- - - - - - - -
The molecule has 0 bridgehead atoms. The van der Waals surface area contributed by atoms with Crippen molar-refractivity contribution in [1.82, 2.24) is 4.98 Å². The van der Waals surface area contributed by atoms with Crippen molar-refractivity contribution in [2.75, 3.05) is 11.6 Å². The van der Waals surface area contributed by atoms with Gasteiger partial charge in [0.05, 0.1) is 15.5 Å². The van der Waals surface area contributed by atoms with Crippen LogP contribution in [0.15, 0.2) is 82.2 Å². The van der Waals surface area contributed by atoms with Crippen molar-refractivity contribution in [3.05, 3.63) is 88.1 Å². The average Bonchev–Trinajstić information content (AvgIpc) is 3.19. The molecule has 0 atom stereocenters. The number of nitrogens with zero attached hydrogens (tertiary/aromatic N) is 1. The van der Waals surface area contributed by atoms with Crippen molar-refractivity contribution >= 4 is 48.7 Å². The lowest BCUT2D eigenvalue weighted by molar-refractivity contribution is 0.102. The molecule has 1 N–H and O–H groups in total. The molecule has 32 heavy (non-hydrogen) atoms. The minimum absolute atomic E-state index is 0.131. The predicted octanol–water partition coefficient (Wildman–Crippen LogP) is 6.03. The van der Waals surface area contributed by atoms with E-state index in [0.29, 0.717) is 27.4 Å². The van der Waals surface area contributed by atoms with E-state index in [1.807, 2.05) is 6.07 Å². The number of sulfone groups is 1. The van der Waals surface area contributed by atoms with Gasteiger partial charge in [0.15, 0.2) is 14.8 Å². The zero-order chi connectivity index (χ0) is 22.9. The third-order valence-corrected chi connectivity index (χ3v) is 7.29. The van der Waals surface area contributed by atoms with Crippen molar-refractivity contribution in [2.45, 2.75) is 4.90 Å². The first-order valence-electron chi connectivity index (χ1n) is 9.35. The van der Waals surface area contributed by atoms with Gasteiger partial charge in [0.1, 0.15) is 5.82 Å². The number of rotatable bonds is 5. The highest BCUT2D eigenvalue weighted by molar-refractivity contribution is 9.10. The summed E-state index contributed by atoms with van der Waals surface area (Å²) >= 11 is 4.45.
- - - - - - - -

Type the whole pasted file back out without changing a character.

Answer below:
The molecule has 0 bridgehead atoms. The van der Waals surface area contributed by atoms with Crippen molar-refractivity contribution in [1.82, 2.24) is 4.98 Å². The van der Waals surface area contributed by atoms with Crippen molar-refractivity contribution in [2.75, 3.05) is 11.6 Å². The van der Waals surface area contributed by atoms with Gasteiger partial charge in [0.05, 0.1) is 15.5 Å². The van der Waals surface area contributed by atoms with Crippen LogP contribution in [0.15, 0.2) is 82.2 Å². The van der Waals surface area contributed by atoms with Crippen molar-refractivity contribution in [3.05, 3.63) is 88.1 Å². The average Bonchev–Trinajstić information content (AvgIpc) is 3.19. The molecule has 0 atom stereocenters. The number of nitrogens with zero attached hydrogens (tertiary/aromatic N) is 1. The van der Waals surface area contributed by atoms with Crippen molar-refractivity contribution >= 4 is 48.7 Å². The lowest BCUT2D eigenvalue weighted by molar-refractivity contribution is 0.102. The molecule has 1 N–H and O–H groups in total. The molecule has 32 heavy (non-hydrogen) atoms. The minimum absolute atomic E-state index is 0.131. The predicted octanol–water partition coefficient (Wildman–Crippen LogP) is 6.03. The van der Waals surface area contributed by atoms with E-state index in [0.29, 0.717) is 27.4 Å². The van der Waals surface area contributed by atoms with E-state index in [1.807, 2.05) is 6.07 Å². The number of sulfone groups is 1. The van der Waals surface area contributed by atoms with Gasteiger partial charge in [0.15, 0.2) is 14.8 Å². The zero-order chi connectivity index (χ0) is 22.9. The third-order valence-corrected chi connectivity index (χ3v) is 7.29. The van der Waals surface area contributed by atoms with Crippen molar-refractivity contribution in [2.45, 2.75) is 4.90 Å². The first-order valence-electron chi connectivity index (χ1n) is 9.35. The van der Waals surface area contributed by atoms with Gasteiger partial charge in [0.1, 0.15) is 5.82 Å². The number of rotatable bonds is 5. The highest BCUT2D eigenvalue weighted by molar-refractivity contribution is 9.10. The summed E-state index contributed by atoms with van der Waals surface area (Å²) >= 11 is 4.45.